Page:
31 years passed since 26 April 1986, when near Ukrainian town Prypyat exploded Reactor No. 4 at the Chornobyl Nuclear Power Plant. That was one of the worst nuclear accident to have ever occurred on the Earth after which 350,000 residents of Ukraine that was a part of the former USSR were evacuated, and was created the 30-kilometer Exclusion Zone. The reactor of the fourth power unit of the Chornobyl nuclear power plant exploded and spit out radioactive substances into the northern part of Ukraine, as well as Belarus, Baltic states, Poland, Sweden, Finland, and several other countries. The Soviet Union government kept the tragedy in secret and did nothing to prevent the terrible consequences of the Chornobyl.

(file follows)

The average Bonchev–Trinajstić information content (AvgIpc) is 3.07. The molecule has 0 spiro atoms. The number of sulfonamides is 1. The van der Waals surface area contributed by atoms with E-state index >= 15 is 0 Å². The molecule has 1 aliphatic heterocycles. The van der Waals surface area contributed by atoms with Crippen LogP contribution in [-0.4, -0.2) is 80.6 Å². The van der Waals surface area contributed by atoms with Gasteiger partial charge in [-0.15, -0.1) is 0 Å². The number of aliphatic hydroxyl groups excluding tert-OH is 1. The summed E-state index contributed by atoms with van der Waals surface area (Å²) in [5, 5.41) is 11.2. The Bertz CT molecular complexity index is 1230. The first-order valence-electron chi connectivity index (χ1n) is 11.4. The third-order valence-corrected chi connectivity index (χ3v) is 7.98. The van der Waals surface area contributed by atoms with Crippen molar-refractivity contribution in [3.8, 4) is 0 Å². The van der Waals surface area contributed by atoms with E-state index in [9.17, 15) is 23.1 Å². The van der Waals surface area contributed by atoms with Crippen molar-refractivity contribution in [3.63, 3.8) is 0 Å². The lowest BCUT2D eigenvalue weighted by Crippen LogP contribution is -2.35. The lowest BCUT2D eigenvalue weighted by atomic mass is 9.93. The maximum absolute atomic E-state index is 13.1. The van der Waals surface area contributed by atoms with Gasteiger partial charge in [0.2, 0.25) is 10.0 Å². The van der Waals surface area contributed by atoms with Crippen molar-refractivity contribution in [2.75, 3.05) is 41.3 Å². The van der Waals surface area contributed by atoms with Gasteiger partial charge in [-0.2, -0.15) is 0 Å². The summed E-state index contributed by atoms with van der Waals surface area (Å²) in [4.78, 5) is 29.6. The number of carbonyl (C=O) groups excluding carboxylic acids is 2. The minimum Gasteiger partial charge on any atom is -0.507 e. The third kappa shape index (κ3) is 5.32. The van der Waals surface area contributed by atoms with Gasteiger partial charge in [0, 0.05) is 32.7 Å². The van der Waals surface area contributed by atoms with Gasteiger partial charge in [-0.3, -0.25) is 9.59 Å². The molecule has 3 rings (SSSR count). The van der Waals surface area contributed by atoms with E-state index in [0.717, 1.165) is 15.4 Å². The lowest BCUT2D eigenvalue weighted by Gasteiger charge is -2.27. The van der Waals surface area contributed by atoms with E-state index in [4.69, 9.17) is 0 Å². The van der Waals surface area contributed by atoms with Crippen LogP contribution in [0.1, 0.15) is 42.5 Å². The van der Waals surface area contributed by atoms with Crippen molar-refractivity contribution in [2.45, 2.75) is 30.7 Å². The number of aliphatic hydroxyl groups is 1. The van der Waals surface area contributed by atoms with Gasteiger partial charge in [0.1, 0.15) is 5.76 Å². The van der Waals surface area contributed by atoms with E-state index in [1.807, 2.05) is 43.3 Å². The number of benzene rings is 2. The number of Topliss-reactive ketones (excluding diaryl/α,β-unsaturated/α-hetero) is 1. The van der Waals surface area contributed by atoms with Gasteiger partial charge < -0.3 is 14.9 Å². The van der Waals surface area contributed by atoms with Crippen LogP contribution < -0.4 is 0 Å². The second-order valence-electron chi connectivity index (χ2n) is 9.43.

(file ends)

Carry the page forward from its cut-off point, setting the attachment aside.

After the explosion a power surge blew the roof off a reactor and mostly ruined it, spewing radioactive clouds. A massive engineering project 100-metre steel arch being built to contain remaining radioactive waste.
Donors around the world pledged €87.5m (£68m; $99m) on Monday towards a new underground nuclear waste facility in the region.
See also: Arch being slid into place over damaged Chornobyl reactor. It is the world’s largest movable structure. Video
Ukraine will need to commit a further €10m in order to complete the new storage site. Work began in 2010 on a 25,000-tonne, €2.1bn sarcophagus to seal the uranium left in the damaged reactor, thought to be about 200 tonnes.
Inside Chornobyl Nuclear Power Plant today.
30 Years After Chernobyl, Nature Is Thriving by National Geographic